> - don't wait for Forrest to update the online docs. You have users now, they
> need help now. And Forrest is looking like it's slipping into the same sort
> of release schedule as 2.1.

Not really.
Forrest is already running on a test system.
But since we are dealing with Apache stuff and security, we need to 
assure that it all works well.

> - provide online documentation for all of these: the 2.1 HEAD branch, 2.0.2
> release, and 2.0.3 dev branch. The online docs don't seem to say which
> version they refer to. It's incredibly frustrating to look there and find
> them out of date with the version you're using. And requiring people to
> install the product to see the 'current' docs is very annoying.

Good point.

> - add mid-level architecture docs. The Java docs don't give enough detail
> about program flow and who calls what from where.

Mid level? What is mid-level?
You see, I really have a hard time in understanding.

What is low level? What is mid level?
For me Cocoon is just... Cocoon ;-)

> - make the docs searchable (without requiring an install). At least provide
> links to Google and the AIMS group at the top if nothing else. If Google is
> all you add, I suggested on the dev list that perhaps another DNS entry like
> would help hone the search for Cocoon only instead of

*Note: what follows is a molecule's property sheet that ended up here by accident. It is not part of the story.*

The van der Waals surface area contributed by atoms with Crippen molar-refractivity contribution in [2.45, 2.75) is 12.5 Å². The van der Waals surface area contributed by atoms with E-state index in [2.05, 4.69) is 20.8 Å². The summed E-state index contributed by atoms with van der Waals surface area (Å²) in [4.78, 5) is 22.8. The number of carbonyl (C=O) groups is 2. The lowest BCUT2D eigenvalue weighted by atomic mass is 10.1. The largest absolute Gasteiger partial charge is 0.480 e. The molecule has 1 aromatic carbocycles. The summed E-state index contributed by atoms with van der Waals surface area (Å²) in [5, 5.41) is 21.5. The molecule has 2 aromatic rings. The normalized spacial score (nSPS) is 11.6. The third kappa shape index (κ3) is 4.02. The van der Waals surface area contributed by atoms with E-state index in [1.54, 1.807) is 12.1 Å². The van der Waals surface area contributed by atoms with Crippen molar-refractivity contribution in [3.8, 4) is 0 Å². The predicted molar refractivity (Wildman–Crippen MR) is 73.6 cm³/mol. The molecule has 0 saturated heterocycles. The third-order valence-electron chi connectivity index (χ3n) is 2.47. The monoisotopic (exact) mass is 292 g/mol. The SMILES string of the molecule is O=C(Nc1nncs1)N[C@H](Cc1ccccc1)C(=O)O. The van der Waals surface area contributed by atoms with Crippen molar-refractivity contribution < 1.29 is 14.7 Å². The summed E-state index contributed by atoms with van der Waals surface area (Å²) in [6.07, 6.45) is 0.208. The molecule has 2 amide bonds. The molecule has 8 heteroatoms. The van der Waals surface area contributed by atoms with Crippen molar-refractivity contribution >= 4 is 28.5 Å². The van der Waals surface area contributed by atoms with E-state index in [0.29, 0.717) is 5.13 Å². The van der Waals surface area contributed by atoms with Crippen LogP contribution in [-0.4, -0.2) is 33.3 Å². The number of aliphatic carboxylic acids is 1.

> searching across all of XML Apache. I bet this would cut down on the list
> traffic right away.

Yes, it's in Forrest.

> - these mailing lists are great but they make it hard to browse and find
> topical answers. Sure, I can search them on the Aims group but it doesn't
> group them nor does it show an entire thread. Maybe that's what this
> wikiland thing is supposed to be but it's down so I can't tell.

Hmmm... gotta think about this.

> Now that I've had my say, I'd love to implement every one of the suggestions
> above myself for you but haven't the expertise to do so, yet (I _am_ trying,
> very hard). But I hope that this counts as a contribution :-),

Gee, a GREAT one! :-)

I think that now I fully understand why Cocoon needs a Documentation 
Project :-)

Nicola Ken Barozzi         
             - verba volant, scripta manent -
    (discussions get forgotten, just code remains)